Overpass is a superhighway for wildlife in the forests of the Santa Cruz Mountains. A system of off-ramps, interchanges, and bridges will thread The Passage trail and forest canopy itself with an infrastructure for wildlife to nest, forage, and cash food. This aerial ribbon of paths, nests, and platforms will be used by species like the western grey squirrel and chipmunks found throughout the Santa Cruz Range. The installation will be constructed of recycled plywood, wood screws, house paint, while black oak leaves, lichen, moss, sticks, grasses, shredded bark, and tail hair will be gathered on site. Cash bins for nuts may be situated within the system in proximity to bearing trees. The piece will connect dreys (squirrel nests) and temporary sleeping platforms as well.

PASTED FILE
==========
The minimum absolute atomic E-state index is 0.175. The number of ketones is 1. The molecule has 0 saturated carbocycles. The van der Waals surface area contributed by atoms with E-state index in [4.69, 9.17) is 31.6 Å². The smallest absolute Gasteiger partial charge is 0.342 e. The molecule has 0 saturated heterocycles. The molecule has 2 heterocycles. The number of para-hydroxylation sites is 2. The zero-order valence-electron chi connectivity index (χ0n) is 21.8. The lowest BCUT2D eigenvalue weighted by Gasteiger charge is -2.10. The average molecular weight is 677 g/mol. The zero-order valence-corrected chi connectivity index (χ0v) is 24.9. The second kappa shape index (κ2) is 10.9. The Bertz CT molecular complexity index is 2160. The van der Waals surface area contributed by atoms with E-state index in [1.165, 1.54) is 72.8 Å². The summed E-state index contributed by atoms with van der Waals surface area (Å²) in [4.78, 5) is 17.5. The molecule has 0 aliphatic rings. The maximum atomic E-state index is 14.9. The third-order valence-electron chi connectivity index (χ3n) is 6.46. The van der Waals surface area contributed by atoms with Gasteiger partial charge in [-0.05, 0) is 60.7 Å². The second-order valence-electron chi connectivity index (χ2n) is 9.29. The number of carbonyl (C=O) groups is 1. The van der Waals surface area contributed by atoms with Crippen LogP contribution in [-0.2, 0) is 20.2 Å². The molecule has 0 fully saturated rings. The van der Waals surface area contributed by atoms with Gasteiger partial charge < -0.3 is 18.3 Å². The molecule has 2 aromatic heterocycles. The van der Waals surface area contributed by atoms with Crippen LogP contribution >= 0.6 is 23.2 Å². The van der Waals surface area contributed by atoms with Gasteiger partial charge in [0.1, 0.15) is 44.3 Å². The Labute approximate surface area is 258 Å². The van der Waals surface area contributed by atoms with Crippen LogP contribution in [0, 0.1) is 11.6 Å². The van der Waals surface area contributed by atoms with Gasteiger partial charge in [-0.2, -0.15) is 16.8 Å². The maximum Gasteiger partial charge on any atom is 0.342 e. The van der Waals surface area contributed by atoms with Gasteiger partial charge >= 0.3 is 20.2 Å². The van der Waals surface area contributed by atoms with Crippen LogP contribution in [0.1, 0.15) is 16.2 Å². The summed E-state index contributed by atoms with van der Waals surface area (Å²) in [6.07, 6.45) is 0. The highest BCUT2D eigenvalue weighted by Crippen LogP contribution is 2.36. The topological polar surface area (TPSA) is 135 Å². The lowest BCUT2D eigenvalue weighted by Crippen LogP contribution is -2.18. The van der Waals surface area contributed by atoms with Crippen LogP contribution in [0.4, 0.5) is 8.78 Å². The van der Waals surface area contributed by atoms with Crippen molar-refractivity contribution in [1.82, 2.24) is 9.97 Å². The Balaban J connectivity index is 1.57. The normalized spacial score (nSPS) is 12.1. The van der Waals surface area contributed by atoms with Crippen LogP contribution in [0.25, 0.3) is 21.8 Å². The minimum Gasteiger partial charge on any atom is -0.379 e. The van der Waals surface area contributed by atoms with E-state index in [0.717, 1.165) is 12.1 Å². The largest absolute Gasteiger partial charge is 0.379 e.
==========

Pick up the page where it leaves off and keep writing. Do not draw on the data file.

Squirrels and chipmunks are scatter-hoarders, and their cashes are important to the dispersal of certain plants throughout the forest. While Overpass mimics the vehicular arteries responsible for urban sprawl, congestion, pollution, and expansion into valuable farmland and wildlife habitat in California, this freeway system will actually encourage the dispersal of seed bearing species throughout the forest, and give cover and refuge to the western gray squirrel. The western gray has been retreating to mountain regions of California due to the introduction of competing species, and human expansion into its habitat.
Visually, as sculpture Overpass creates a rhythmic rise and fall of movement through the trees, but will also become a stage where park visitors can view the ongoing theatrics and acrobatics of these arboreal rodents.